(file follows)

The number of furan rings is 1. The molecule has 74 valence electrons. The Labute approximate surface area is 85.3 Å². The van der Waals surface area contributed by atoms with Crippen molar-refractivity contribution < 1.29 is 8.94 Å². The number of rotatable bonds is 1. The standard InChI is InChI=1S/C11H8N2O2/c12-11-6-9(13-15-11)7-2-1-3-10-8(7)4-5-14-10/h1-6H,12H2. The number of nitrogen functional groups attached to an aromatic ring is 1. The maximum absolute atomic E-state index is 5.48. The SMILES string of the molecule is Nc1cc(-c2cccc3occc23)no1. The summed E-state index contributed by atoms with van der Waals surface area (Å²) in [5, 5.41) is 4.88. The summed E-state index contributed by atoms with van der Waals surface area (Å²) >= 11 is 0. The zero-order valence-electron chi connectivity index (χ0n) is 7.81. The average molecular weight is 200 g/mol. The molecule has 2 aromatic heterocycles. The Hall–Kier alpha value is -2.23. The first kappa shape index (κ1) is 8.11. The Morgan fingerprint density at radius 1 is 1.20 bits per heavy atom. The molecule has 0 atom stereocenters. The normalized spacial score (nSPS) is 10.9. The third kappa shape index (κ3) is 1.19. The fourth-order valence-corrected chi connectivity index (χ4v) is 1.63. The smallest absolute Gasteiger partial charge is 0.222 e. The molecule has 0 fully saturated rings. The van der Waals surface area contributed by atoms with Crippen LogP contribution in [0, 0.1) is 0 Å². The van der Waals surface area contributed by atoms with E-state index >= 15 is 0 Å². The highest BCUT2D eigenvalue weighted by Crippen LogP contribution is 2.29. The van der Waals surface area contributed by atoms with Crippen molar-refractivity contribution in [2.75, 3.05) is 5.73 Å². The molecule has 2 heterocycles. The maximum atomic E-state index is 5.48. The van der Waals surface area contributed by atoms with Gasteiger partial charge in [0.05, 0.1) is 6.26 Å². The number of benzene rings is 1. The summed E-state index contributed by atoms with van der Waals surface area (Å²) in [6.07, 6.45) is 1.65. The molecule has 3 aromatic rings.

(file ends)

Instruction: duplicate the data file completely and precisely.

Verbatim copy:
The number of furan rings is 1. The molecule has 74 valence electrons. The Labute approximate surface area is 85.3 Å². The van der Waals surface area contributed by atoms with Crippen molar-refractivity contribution < 1.29 is 8.94 Å². The number of rotatable bonds is 1. The standard InChI is InChI=1S/C11H8N2O2/c12-11-6-9(13-15-11)7-2-1-3-10-8(7)4-5-14-10/h1-6H,12H2. The number of nitrogen functional groups attached to an aromatic ring is 1. The maximum absolute atomic E-state index is 5.48. The SMILES string of the molecule is Nc1cc(-c2cccc3occc23)no1. The summed E-state index contributed by atoms with van der Waals surface area (Å²) in [5, 5.41) is 4.88. The summed E-state index contributed by atoms with van der Waals surface area (Å²) >= 11 is 0. The zero-order valence-electron chi connectivity index (χ0n) is 7.81. The average molecular weight is 200 g/mol. The molecule has 2 aromatic heterocycles. The Hall–Kier alpha value is -2.23. The first kappa shape index (κ1) is 8.11. The Morgan fingerprint density at radius 1 is 1.20 bits per heavy atom. The molecule has 0 atom stereocenters. The normalized spacial score (nSPS) is 10.9. The third kappa shape index (κ3) is 1.19. The fourth-order valence-corrected chi connectivity index (χ4v) is 1.63. The smallest absolute Gasteiger partial charge is 0.222 e. The molecule has 0 fully saturated rings. The van der Waals surface area contributed by atoms with Crippen LogP contribution in [0, 0.1) is 0 Å². The van der Waals surface area contributed by atoms with E-state index >= 15 is 0 Å². The highest BCUT2D eigenvalue weighted by Crippen LogP contribution is 2.29. The van der Waals surface area contributed by atoms with Crippen molar-refractivity contribution in [2.75, 3.05) is 5.73 Å². The molecule has 2 heterocycles. The maximum atomic E-state index is 5.48. The van der Waals surface area contributed by atoms with Gasteiger partial charge in [0.05, 0.1) is 6.26 Å². The number of benzene rings is 1. The summed E-state index contributed by atoms with van der Waals surface area (Å²) in [6.07, 6.45) is 1.65. The molecule has 3 aromatic rings.